The experimental setup to generate CVBs is shown in Figure 1. To generate narrow linewidth CVBs, a homemade narrow linewidth linear-polarized fiber laser source at 1,064 nm has been employed, which deliverers a maximal laser power of 2095 W with 3 dB linewidth of 0.08 nm. At the maximal output power, the polarization extinction ratio (PER) of the fiber laser is about 10.3 dB, while the beam quality M2 has been measured to be 1.27 which is not a strictly single mode laser. This is due to that a piece of 1.5 m Germanium doped fiber (GDF) with core diameter being 30 μm has been spliced to deliver the narrow linewidth laser power to avoid the onset of stimulated Brillouin scattering, which results to that some amount of power coupling (typically a few percent) from the fundamental LP01 mode to higher order modes (HOMs). The excited HOMs have uncontrolled phase and polarization relative to the fundamental mode. Interference of these HOMs with the LP01 mode was responsible for the degradation of beam quality that drove up the M2 values while the depolarization of the HOMs was responsible for the limited PER. The laser beam has been expanded and collimated with a diameter of 3 mm before projecting onto the metasurface conversion system. A Glan laser prism (GLP 1) was utilized to ensure that the incident beam of the metasurface is completely linear polarized while a rotatable half wave plate (HWP) was employed to adjusting the direction of the injecting laser polarization. Finally, the linear-polarized beam was converted into CVBs by passing through the anti-refection-coated metasurface, which works as a vortex half-wave plate [11], and the aperture diameter of the metasurface is 14 mm. A power meter (PM) was utilized to measure the laser power before and after passing through the metasurface to calculate the transmission efficiency. At last, as shown in Figure 1B, to quantify the performance of metasurface, GLP 2 was placed behind the metasurface to convert the polarization modulation into easily observable intensity modulation. The transmitted intensity distribution by rotating GLP 2 was recorded by a charge coupled device (CCD).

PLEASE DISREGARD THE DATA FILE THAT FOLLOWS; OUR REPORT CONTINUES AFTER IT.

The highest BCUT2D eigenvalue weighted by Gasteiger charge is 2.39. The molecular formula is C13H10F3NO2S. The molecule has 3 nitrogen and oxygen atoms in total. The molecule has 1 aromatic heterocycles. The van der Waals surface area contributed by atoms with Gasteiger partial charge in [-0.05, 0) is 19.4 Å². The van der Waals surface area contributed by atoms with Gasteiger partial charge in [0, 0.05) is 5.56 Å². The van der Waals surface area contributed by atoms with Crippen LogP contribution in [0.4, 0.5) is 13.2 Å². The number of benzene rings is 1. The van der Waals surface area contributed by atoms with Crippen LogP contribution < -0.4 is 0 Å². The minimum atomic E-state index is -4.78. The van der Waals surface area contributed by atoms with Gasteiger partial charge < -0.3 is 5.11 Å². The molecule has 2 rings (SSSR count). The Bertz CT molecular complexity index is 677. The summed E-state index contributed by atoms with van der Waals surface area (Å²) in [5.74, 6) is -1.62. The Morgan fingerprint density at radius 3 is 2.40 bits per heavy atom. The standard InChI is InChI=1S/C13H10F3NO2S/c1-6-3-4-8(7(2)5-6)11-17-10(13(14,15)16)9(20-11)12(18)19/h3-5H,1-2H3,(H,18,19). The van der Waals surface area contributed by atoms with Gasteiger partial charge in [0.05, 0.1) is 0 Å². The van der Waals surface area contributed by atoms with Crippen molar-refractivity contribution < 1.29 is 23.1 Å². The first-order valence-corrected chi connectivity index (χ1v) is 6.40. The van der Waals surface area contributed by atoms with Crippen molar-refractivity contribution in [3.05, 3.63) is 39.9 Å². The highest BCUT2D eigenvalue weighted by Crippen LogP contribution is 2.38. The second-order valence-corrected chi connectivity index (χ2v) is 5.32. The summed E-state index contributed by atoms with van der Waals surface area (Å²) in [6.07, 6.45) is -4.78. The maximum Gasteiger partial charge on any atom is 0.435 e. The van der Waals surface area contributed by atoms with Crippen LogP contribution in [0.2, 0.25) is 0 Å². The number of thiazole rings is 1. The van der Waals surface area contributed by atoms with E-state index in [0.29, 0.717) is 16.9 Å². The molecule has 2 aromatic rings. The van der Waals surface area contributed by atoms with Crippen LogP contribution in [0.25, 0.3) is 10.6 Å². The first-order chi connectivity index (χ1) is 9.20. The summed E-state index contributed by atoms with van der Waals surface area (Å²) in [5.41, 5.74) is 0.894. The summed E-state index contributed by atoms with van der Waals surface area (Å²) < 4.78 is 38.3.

FIGURE 1